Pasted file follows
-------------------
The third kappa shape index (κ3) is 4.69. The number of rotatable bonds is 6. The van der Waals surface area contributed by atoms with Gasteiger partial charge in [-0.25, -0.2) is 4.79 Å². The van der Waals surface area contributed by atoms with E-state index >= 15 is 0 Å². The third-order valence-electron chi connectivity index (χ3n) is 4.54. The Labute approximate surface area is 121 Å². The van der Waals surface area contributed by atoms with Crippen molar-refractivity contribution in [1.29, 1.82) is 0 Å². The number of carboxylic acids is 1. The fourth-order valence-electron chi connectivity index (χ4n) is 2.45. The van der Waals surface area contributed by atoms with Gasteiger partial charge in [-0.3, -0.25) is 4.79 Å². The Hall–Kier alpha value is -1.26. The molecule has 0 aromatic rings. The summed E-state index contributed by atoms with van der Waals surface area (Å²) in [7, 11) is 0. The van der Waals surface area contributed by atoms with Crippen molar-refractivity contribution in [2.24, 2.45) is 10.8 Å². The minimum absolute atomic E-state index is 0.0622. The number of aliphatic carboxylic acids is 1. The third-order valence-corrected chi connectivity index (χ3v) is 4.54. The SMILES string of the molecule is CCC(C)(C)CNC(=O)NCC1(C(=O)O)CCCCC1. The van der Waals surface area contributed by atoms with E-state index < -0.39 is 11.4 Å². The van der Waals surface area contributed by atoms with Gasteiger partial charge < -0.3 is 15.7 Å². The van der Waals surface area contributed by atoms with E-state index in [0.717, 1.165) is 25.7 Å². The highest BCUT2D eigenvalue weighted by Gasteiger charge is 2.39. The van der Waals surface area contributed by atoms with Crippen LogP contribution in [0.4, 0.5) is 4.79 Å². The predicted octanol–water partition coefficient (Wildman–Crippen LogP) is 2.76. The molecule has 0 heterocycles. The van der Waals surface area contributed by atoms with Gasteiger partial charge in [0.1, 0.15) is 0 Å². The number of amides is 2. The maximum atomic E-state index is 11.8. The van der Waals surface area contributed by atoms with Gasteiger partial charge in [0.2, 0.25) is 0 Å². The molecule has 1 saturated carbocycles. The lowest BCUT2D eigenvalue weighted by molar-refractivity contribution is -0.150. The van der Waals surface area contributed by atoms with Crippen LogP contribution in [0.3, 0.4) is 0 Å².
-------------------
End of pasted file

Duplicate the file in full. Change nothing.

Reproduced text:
The third kappa shape index (κ3) is 4.69. The number of rotatable bonds is 6. The van der Waals surface area contributed by atoms with Gasteiger partial charge in [-0.25, -0.2) is 4.79 Å². The van der Waals surface area contributed by atoms with E-state index >= 15 is 0 Å². The third-order valence-electron chi connectivity index (χ3n) is 4.54. The Labute approximate surface area is 121 Å². The van der Waals surface area contributed by atoms with Crippen molar-refractivity contribution in [1.29, 1.82) is 0 Å². The number of carboxylic acids is 1. The fourth-order valence-electron chi connectivity index (χ4n) is 2.45. The van der Waals surface area contributed by atoms with Gasteiger partial charge in [-0.3, -0.25) is 4.79 Å². The Hall–Kier alpha value is -1.26. The molecule has 0 aromatic rings. The summed E-state index contributed by atoms with van der Waals surface area (Å²) in [7, 11) is 0. The van der Waals surface area contributed by atoms with Crippen molar-refractivity contribution in [2.24, 2.45) is 10.8 Å². The minimum absolute atomic E-state index is 0.0622. The number of aliphatic carboxylic acids is 1. The third-order valence-corrected chi connectivity index (χ3v) is 4.54. The SMILES string of the molecule is CCC(C)(C)CNC(=O)NCC1(C(=O)O)CCCCC1. The van der Waals surface area contributed by atoms with E-state index < -0.39 is 11.4 Å². The van der Waals surface area contributed by atoms with Gasteiger partial charge < -0.3 is 15.7 Å². The van der Waals surface area contributed by atoms with E-state index in [0.717, 1.165) is 25.7 Å². The highest BCUT2D eigenvalue weighted by Gasteiger charge is 2.39. The van der Waals surface area contributed by atoms with Crippen LogP contribution in [0.4, 0.5) is 4.79 Å². The predicted octanol–water partition coefficient (Wildman–Crippen LogP) is 2.76. The molecule has 0 heterocycles. The van der Waals surface area contributed by atoms with Gasteiger partial charge in [0.1, 0.15) is 0 Å². The number of amides is 2. The maximum atomic E-state index is 11.8. The van der Waals surface area contributed by atoms with Gasteiger partial charge in [0.2, 0.25) is 0 Å². The molecule has 1 saturated carbocycles. The lowest BCUT2D eigenvalue weighted by molar-refractivity contribution is -0.150. The van der Waals surface area contributed by atoms with Crippen LogP contribution in [0.3, 0.4) is 0 Å².